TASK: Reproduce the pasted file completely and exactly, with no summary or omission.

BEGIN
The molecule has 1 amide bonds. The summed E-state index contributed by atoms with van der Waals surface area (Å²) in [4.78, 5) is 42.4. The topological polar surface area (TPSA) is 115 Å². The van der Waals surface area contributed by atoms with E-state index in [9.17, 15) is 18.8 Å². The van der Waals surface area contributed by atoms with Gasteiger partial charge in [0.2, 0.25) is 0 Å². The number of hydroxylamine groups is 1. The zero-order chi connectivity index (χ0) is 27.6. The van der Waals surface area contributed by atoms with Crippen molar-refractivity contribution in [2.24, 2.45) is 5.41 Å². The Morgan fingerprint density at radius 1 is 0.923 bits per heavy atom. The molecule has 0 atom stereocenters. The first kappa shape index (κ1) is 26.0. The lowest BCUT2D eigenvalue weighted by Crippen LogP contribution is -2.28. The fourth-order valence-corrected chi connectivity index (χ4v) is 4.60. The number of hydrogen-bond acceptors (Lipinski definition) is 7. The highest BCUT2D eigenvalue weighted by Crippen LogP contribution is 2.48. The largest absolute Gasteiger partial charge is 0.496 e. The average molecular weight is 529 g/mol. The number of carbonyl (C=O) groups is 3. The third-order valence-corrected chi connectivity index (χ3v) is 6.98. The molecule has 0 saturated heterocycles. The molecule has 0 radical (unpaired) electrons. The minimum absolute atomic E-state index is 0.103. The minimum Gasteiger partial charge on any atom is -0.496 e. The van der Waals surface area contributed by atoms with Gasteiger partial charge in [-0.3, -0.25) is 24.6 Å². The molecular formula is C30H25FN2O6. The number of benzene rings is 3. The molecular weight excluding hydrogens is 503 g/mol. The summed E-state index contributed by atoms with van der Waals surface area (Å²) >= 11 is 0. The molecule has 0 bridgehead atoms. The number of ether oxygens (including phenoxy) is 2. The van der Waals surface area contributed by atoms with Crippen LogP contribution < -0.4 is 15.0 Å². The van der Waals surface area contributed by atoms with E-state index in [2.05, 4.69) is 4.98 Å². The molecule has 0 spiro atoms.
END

The molecule has 1 amide bonds. The summed E-state index contributed by atoms with van der Waals surface area (Å²) in [4.78, 5) is 42.4. The topological polar surface area (TPSA) is 115 Å². The van der Waals surface area contributed by atoms with E-state index in [9.17, 15) is 18.8 Å². The van der Waals surface area contributed by atoms with Gasteiger partial charge in [0.2, 0.25) is 0 Å². The number of hydroxylamine groups is 1. The zero-order chi connectivity index (χ0) is 27.6. The van der Waals surface area contributed by atoms with Crippen molar-refractivity contribution in [2.24, 2.45) is 5.41 Å². The Morgan fingerprint density at radius 1 is 0.923 bits per heavy atom. The molecule has 0 atom stereocenters. The first kappa shape index (κ1) is 26.0. The lowest BCUT2D eigenvalue weighted by Crippen LogP contribution is -2.28. The fourth-order valence-corrected chi connectivity index (χ4v) is 4.60. The number of hydrogen-bond acceptors (Lipinski definition) is 7. The highest BCUT2D eigenvalue weighted by Crippen LogP contribution is 2.48. The largest absolute Gasteiger partial charge is 0.496 e. The average molecular weight is 529 g/mol. The number of carbonyl (C=O) groups is 3. The third-order valence-corrected chi connectivity index (χ3v) is 6.98. The molecule has 0 saturated heterocycles. The molecule has 0 radical (unpaired) electrons. The minimum absolute atomic E-state index is 0.103. The minimum Gasteiger partial charge on any atom is -0.496 e. The van der Waals surface area contributed by atoms with Gasteiger partial charge in [-0.3, -0.25) is 24.6 Å². The molecular formula is C30H25FN2O6. The number of benzene rings is 3. The molecular weight excluding hydrogens is 503 g/mol. The summed E-state index contributed by atoms with van der Waals surface area (Å²) >= 11 is 0. The molecule has 0 bridgehead atoms. The number of ether oxygens (including phenoxy) is 2. The van der Waals surface area contributed by atoms with Crippen LogP contribution < -0.4 is 15.0 Å². The van der Waals surface area contributed by atoms with E-state index in [2.05, 4.69) is 4.98 Å². The molecule has 0 spiro atoms.